The Free Market Center
the study or a theory of the nature and grounds of knowledge especially with reference to its limits and validity.
The creator of The Free Market Center espouses the following epistemological systems principles.
For more information see Wikipedia: Epistemology.
The knowledge of reality is based on uncertainty, approximation, and probability.
It is recognized that all concepts, theories, and findings are limited, uncertain, and approximate. To a large degree science, including the social sciences, is the study of probabilities. Knowledge can never represent any complete and definitive understanding of reality. The best we can do is strive for the best current approximation in our descriptions of reality. In this sense knowledgeable people do not deal with truth.
Because of the infinite complexity of systems and the network nature of knowledge we must accept that our knowledge of reality can only be uncertain, approximate, and subject to probability. In addition, there is no exact correlation between the description and the described phenomena.
Knowledge is the consequence of epistemic* processes. Knowledge emerges from prior knowledge.
Epistemology must be included in the description of any phenomena in human systems, as it is in nature. Epistemology, the understanding of how and why knowledge is acquired, effects the observations which we make, therefore, it cannot be excluded from an accurate description of the observation, no matter how precise the measurement used.
Science has revealed that our knowledge is not simply the result of objective observation. Observation of various behaviors of organizations is really a mental construct of what is already known about those systems. We literally cannot separate what we know and why we know it from what we observe. The observer and the observed are merged, and "objectivity" is determined by epistemology. In order to accurately describe the behavior of a human system we must include all the assumptions, presuppositions, and beliefs which were held by the observer(s).
ep·i·ste·mic (èp´î-stê mîk) adjective Of, relating to, or involving knowledge; cognitive. [From Greek epistêmê, knowledge.]
Knowledge evolves as an interconnected network. Simple and complex knowledge are equally intertwined.
We are finally moving away from the belief in hierarchical knowledge toward the understanding of distributed knowledge. There are neither hierarchies nor foundations in this network of knowledge. Our descriptions of what we perceive as reality also form an interconnected network of symbols representing the observed phenomena. There is complexity in knowledge, for there is diversity and unity in all understanding.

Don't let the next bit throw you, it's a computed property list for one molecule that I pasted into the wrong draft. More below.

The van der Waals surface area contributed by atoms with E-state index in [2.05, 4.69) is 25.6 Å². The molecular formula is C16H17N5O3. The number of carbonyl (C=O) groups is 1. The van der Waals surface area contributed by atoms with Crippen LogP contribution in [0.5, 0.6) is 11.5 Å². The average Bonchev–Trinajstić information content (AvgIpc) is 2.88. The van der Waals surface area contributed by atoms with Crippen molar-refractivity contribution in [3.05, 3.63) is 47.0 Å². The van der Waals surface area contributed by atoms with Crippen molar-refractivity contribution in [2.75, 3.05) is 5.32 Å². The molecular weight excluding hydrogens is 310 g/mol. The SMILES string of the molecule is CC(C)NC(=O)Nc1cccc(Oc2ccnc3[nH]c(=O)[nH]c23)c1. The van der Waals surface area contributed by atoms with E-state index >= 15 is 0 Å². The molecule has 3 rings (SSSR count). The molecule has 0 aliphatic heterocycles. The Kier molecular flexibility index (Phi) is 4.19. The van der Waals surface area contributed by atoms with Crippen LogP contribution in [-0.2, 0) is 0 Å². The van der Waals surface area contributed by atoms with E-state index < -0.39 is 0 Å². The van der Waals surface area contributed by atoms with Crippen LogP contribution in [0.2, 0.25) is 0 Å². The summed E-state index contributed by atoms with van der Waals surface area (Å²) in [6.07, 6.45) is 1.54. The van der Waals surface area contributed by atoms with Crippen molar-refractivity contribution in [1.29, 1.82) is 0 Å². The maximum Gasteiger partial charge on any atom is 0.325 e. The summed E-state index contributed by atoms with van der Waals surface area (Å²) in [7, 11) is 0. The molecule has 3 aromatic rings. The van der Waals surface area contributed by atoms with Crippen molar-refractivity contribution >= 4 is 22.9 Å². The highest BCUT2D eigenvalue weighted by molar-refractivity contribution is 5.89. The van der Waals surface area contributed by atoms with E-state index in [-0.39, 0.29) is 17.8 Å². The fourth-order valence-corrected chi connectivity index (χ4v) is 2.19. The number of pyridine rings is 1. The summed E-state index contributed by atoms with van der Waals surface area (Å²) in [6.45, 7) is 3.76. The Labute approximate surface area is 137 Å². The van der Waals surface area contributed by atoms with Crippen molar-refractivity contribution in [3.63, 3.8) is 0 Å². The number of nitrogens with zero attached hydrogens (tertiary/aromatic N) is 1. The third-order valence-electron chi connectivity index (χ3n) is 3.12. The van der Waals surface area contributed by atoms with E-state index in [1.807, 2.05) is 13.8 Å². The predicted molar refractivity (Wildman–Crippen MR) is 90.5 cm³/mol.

The concept of hierarchical knowledge is being replaced by the understanding that knowledge is based on interdependent connections of information. It is through making connections that information is transformed into knowledge.
Leaps in Knowledge
Changes in fundamental knowledge tend to occur in "quantum leaps" in which old knowledge expires and is simultaneously replaced by new knowledge.
Discreteness has an epistemological counterpart.
Organizations cannot operate with two sets of fundamental assumptions at the same time. The earth cannot be the center of the universe and not at the same time.
There is no gradual shift from one set of fundamental assumptions to the other. Old guiding ideas are replaced with new ones instantly. Such "Copernican shifts" are likely to come more frequently in the future.
Knowledge is a part of the systemic structure of a complex adaptive system. It is a natural, spontaneous, manifestation of the self-referencing, self-organizing, and adaptive process.
It is now understood that knowledge is part of the structure of a complex system, whether defined in terms of brain or mind. This means that learning occurs only if the behavior of the system is influenced by the learning - i.e. when a human actually learns, patterns of behavior will change. It also implies that knowledge is not transferred from one system to another, rather it is recreated in the second system.
Knowledge is acquired (or recreated), or learning happens, as a natural, spontaneous, manifestation of the self-referencing, self-organizing, and adaptive process. There are two facts which are implicit in this postulate. First, learning is the result of the system changing to accommodate its environment rather than of the environment acting on the system. And second, learning is in essence involuntary. Learning is therefore more analogous to breathing than it is to either eating or reproduction.
This does not mean that learning cannot be improved. Just as breathing can be improved by changing the structure within which it occurs (e.g. building lung capacity through exercise) learning can be improved through exercise of the mind or providing a richer more complex environment.